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Lewis and Clark Ride: more Montana

Nearing Mosby, Mt. on Montana Highway 200. Over 700 miles long, Highway 200 is the nation’s longest state highway, spanning the entire length of Montana. (Google Streetview image)

Just checking in, over 1700 miles in and at this stage I am roughly halfway to the Pacific.

Like the legendary explorers whose route I am recreating, I’ve had my share of equipment issues. My PROFORM Tour de France bike’s motor that tilts the bike frame up and down when ascending or descending hills broke ages ago, and they sent me a replacement. I haven’t installed the new part yet, because I prefer the bike not pitching up and down, and I don’t want to break into the guts if I don’t have to. Continue reading “Lewis and Clark Ride: more Montana”

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Lewis and Clark virtual ride photo of the day: Culbertson

The Missouri River is a LOT smaller than it used to be at this point of the trip — just under 700 feet wide here. Looking west from the Montana Highway 16 bridge, just south of Culbertson, Montana. Also, I am just 60 miles from the Canadian border.
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Lewis and Clark virtual ride: Welcome to Montana

1,522 miles into my Lewis and Clark virtual ride and today I finally crossed into Montana. Here I am headed west on U.S. Highway 2, about 10 miles west of Williston, N.D..
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Oil country

Just north of New Town, N.D. on State Highway 1804. At this stage of the ride, I am right around 1,420 miles from my starting point near Alton, Ill. (Google Street View image)

I am certain North Dakota has plenty of beautiful spots, but here I am almost to Montana and I hadn’t come across any of them. After spotting my first oil derrick of the trip, I came across this scene. The next few miles definitely made up for the last few boring weeks.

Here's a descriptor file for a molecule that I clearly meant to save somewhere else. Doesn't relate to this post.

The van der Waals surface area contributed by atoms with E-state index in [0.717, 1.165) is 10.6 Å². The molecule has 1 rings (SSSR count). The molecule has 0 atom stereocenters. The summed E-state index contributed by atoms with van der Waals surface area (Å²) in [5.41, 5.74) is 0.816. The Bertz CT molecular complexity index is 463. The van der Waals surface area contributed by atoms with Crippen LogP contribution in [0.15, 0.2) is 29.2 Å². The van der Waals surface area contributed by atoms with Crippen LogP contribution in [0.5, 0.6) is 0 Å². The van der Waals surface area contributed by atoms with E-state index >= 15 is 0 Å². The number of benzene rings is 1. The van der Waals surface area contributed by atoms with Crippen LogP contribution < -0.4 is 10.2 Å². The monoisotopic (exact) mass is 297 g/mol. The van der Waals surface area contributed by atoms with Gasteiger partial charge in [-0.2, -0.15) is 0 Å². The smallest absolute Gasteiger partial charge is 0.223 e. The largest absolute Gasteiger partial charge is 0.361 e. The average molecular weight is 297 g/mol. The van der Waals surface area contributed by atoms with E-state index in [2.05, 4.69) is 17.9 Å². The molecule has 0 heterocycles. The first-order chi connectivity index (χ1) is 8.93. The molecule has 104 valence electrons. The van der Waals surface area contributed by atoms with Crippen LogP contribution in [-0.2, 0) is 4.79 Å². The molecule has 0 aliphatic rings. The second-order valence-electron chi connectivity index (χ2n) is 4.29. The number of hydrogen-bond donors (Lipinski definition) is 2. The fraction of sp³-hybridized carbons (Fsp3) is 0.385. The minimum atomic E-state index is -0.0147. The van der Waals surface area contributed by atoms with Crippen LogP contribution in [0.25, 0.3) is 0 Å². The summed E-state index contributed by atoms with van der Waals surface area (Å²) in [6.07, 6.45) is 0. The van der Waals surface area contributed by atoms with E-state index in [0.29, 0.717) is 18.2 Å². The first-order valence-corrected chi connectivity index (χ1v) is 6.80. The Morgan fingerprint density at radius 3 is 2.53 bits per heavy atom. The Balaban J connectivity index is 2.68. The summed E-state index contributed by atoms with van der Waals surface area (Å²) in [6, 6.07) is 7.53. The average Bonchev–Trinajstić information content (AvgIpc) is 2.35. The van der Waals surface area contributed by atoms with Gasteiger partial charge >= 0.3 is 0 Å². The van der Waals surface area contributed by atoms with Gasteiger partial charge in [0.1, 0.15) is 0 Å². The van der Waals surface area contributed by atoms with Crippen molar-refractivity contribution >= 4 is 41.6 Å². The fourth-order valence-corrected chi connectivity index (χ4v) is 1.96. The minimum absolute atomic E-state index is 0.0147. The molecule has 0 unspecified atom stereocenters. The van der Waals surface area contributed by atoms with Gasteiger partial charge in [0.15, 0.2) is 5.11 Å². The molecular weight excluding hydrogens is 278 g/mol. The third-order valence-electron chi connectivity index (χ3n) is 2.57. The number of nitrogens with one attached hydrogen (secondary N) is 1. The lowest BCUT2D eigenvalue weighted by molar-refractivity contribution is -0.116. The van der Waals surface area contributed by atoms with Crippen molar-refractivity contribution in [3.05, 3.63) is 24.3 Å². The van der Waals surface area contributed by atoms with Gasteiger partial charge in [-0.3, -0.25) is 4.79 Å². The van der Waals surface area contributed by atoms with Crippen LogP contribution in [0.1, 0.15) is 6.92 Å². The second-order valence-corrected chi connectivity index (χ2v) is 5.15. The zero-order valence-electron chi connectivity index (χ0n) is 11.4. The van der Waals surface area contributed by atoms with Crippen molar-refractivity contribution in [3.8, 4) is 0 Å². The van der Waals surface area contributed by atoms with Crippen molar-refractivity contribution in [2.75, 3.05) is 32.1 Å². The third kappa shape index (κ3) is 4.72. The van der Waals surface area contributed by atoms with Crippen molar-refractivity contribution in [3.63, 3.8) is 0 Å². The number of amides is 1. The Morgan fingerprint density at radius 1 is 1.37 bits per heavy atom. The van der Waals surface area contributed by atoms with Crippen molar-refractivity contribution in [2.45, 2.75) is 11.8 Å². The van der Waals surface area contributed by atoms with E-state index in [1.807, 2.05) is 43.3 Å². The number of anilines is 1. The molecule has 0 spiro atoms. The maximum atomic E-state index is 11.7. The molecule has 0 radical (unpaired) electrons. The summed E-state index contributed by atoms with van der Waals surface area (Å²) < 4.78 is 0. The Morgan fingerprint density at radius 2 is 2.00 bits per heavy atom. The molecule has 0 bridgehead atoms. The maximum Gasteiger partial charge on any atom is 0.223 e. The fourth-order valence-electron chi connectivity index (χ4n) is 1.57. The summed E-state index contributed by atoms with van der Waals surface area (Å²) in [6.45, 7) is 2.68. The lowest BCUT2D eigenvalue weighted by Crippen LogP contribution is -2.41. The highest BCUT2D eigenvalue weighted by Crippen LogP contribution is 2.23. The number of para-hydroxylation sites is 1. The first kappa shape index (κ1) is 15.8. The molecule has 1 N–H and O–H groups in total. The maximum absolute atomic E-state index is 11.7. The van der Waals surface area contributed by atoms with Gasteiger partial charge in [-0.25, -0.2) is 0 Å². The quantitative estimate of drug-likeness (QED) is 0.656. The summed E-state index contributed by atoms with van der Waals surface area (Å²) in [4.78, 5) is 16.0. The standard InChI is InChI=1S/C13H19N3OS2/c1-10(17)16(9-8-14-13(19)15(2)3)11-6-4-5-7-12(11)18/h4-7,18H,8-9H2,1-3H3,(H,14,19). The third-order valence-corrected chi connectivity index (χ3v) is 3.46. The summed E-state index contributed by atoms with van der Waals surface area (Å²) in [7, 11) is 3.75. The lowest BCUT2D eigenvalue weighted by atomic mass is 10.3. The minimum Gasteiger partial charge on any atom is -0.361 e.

Click here for other posts of my Lewis and Clark virtual ride across America

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Lewis and Clark virtual ride: Fort Mandan

Crossing the Missouri River, heading north along North Dakota State Highway 200 into Washburn, N.D. (Google Street View image)

Today I reached the area where the Corps of Discovery established Fort Mandan, which was their winter camp from 2 November 1804 to 7 April 1805. “The huts were in two rows, containing four rooms each, and joined at one end forming an angle,” wrote Sgt. Patrick Gass. “When rasied [sic] about 7 feet high a floor of puncheons or split plank were laid, and covered with grass and clay; which made a warm loft. The upper part projected a foot over and the roofs were made shed-fashion, rising from the inner side, and making the outer wall about 18 feet high. The part not inclosed by the huts we intended to picket. In the angle formed by the two rows of huts we built two rooms, for holding our provisions and stores.”